Making Craters with Down2Earth

May 30, 2008 — Leave a comment

Here is a great astronomy website for some fun this weekend called Down2Earth. You input some parameters and then simulate an asteroid impact (onto Wales no less). You can select the asteroid’s size, speed, density and target material (water or two types of land).

I decided to see what would happen if a 5km asteroid hit the Earth at high speed and landed in water. I’ve been kind and given the asteroid a ‘dense rock’ constitution rather than solid iron.

The above image shows the size of the resulting crater compared to Wales. I’ve centered it on the unfortunate, small town of Builth Wells. Poor buggars. As you can see, the crater is somewhat large!

The crater’s depth is enough to sit several Empire State Buildings inside it. You can also compare the size of the crater to several other famous landmarks.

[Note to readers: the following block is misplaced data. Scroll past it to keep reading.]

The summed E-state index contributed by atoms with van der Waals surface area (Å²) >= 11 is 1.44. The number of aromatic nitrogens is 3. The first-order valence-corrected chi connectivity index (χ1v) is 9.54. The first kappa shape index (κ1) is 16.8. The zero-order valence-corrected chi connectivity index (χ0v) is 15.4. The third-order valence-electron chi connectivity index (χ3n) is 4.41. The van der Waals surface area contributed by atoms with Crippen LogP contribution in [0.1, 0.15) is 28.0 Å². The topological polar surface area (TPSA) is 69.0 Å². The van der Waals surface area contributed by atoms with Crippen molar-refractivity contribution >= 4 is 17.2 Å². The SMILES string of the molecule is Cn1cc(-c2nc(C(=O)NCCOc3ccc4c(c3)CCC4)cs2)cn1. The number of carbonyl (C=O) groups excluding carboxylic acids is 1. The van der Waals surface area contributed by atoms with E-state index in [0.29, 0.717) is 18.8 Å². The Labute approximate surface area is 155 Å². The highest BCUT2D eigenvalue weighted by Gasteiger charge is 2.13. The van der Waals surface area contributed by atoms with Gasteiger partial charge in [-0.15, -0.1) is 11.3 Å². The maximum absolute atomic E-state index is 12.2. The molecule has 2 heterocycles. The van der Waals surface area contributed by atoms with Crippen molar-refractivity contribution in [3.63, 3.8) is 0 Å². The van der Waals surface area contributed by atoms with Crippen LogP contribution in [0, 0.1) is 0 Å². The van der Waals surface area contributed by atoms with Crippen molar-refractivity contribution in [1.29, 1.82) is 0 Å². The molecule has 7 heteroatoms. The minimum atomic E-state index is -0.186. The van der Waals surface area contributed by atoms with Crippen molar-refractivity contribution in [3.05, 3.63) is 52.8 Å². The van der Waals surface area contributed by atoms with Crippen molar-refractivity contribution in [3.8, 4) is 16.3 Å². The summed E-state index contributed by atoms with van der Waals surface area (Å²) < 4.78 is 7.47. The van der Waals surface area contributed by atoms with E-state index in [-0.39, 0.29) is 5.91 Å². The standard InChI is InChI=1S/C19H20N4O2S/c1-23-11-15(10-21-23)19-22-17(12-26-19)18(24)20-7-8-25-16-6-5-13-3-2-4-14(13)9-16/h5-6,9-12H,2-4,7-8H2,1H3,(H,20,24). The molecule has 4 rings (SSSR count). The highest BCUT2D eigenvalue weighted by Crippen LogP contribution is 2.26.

The site also returns several facts and figures, including the kind of damage that would be caused at different distances from the impact site. As you can see here, the damage would be felt across the UK and Europe. This isn’t even the biggest or densest asteroid that can be simulated.

Go and try it out! Down2Earth can also be used in Spanish and German. It was created by some fellows (not me!) who can often be found lurking in the John Barrowman and David Tennant suites of Cardiff University.

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